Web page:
Adobe and Figma Abandon Proposed $20BN Merger After It Threatens UK Digital Design Sector19 Dec, 20233 minutes
Has anyone been keeping track of Competition and Markets Authority’s (CMA) report into...
Has anyone been keeping track of Competition and Markets Authority’s (CMA) report into the potential Acquisition of Figma by Adobe? 💭
In Adobe and Figma both being two of the world leading providers of software for app and web designers, CMA had provisionally found that the proposed $20bn merger risked creating a monopoly in the market for Adobe that was counter intuitive to innovation, competition and fairness.
In response to this, it appears that, rather than offer to appease regulators through concessions and remedies, Adobe has instead decided to back out of the proposed acquisition with “no clear path to receive necessary regulatory approvals”
With both company’s respective tech used by most professionals in the field (80% use figma), Its rather surprising to see the deal fall through and follows other high profile tech acquisitions made recently such as Activision Blizzard by Microsoft and 21st Century Fox by Disney respectively which, in contrast have been successful (albeit after some deliberations).
“Adobe and Figma strongly disagree with the recent regulatory findings, but we believe it in our respective best interests to move forward independently," - Shantanu Narayen, Adobe's chair and chief executive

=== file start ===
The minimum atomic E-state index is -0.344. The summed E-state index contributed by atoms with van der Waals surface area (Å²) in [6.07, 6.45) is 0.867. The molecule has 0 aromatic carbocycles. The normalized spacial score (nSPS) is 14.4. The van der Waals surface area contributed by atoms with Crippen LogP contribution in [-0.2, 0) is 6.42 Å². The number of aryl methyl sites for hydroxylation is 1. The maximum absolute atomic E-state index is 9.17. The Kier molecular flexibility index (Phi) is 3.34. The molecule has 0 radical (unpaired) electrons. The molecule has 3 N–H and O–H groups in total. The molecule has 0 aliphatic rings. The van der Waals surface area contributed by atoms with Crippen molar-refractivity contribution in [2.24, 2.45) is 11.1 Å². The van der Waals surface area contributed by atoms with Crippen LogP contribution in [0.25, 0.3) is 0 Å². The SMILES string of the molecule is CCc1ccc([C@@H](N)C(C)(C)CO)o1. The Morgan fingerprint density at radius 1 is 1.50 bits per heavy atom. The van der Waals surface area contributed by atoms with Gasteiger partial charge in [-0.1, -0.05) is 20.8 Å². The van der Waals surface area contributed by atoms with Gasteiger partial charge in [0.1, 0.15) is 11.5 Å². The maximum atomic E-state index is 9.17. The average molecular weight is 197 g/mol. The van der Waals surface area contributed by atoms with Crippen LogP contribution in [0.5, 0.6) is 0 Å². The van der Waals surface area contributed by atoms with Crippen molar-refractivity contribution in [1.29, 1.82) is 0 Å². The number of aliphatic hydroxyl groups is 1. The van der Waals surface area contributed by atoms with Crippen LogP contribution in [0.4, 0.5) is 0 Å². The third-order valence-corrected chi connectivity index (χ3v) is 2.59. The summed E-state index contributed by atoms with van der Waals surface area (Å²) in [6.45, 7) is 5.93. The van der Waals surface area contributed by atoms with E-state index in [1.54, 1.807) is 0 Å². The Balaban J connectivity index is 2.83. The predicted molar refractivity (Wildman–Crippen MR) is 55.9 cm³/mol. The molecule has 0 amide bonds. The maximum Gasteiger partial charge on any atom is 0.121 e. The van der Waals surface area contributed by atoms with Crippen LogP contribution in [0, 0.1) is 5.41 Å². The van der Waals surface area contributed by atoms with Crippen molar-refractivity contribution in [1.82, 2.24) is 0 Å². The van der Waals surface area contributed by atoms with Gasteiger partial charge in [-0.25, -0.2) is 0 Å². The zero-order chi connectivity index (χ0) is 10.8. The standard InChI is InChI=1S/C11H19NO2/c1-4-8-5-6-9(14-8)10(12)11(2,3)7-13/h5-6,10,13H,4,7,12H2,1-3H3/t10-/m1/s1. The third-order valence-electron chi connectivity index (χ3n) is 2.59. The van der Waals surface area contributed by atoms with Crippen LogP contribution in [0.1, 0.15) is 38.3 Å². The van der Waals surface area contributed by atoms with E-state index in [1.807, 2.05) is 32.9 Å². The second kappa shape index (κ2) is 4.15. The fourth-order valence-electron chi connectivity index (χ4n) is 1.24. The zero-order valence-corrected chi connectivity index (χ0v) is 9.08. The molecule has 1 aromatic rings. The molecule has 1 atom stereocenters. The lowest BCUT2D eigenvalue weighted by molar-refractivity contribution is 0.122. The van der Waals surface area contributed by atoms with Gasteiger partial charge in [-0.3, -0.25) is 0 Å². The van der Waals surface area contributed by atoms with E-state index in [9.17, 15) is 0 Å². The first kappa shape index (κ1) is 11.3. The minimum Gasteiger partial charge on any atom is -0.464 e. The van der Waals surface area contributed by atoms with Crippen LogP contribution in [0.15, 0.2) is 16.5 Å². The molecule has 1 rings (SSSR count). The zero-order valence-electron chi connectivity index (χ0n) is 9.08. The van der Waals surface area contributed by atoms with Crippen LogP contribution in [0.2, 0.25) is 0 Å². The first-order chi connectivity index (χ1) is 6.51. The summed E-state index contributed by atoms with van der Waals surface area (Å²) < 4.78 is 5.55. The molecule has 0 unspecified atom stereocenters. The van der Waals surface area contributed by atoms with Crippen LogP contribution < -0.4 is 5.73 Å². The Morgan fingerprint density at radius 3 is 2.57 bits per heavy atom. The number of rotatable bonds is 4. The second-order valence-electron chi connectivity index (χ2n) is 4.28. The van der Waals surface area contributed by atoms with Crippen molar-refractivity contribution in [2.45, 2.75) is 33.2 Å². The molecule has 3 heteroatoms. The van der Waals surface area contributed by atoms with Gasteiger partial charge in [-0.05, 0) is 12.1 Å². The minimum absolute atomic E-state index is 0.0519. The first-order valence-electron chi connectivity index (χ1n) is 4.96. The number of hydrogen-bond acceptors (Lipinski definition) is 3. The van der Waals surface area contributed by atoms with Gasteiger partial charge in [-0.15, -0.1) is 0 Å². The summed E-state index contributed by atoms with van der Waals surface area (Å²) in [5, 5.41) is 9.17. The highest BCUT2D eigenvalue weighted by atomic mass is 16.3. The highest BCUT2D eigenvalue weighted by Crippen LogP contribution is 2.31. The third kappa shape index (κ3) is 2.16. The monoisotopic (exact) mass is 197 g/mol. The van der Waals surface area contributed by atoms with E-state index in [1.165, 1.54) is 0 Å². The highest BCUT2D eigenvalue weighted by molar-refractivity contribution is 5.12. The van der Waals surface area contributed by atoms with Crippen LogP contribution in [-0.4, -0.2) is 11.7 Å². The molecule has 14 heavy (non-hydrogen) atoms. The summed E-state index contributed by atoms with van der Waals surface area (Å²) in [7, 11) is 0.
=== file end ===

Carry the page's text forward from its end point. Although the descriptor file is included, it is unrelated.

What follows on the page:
With App development in the UK alone being worth £19.4 billion in 2022 and the fastest growing of any other part of the tech sector last year, it wasn’t altogether too surprising to see the CMA originally make the ruling, and, to some extent, it was par for the course for huge mergers such as this.
In contributing so much to the economy (digital design sector is worth nearly £60 billion to the UK – representing 2.7% of the national economy), taking a cautionary stance like this made sense and showed the benefits in having impartial oversight that can preserve a level playing field across the tech sector.
“The document evidence shows that Adobe perceived Figma to threaten its core markets for vector and raster editing software, and its flagship apps Illustrator and Photoshop in particular. We note particularly that Adobe undertook detailed analysis of the threat posed by Figma and concluded that Figma posed a risk. In our view, other internal documents consistently show concerns by Adobe management over the threat from Figma in relation to professional users until August 2022, a few weeks before the Merger was announced (on 15 September 2022)” - Quote from findings
To a certain extent, CMA’s rulings was just a natural part of the acquisition process in which the ownness lay on Adobe to prove innovation wouldn’t be stifled. Both the Disney and Microsoft mergers as mentioned earlier faced similar setbacks and after battling their corners ultimately secured approval and proceeded after concessions where made.
Its interesting to see Adobe concede defeat in this realm after so many other Tech conglomerates have succeeded.
The Trend of Acquisitions continues
Regardless of the outcome though, it serves as yet another illustration of the ongoing pattern we’re seeing across the tech sector and beyond of acquiring companies as a means of swiping preestablished tech IPs, resources and gaining internal components/teams that a business maybe lacking in.
Whether it’s Spotify acquiring Chartable and Podsights as a means to invest in podcasting or Apple buying the Dark Sky weather app, mergers and acquisitions seem to remain a solid move we’re seeing more and more big named companies partake in.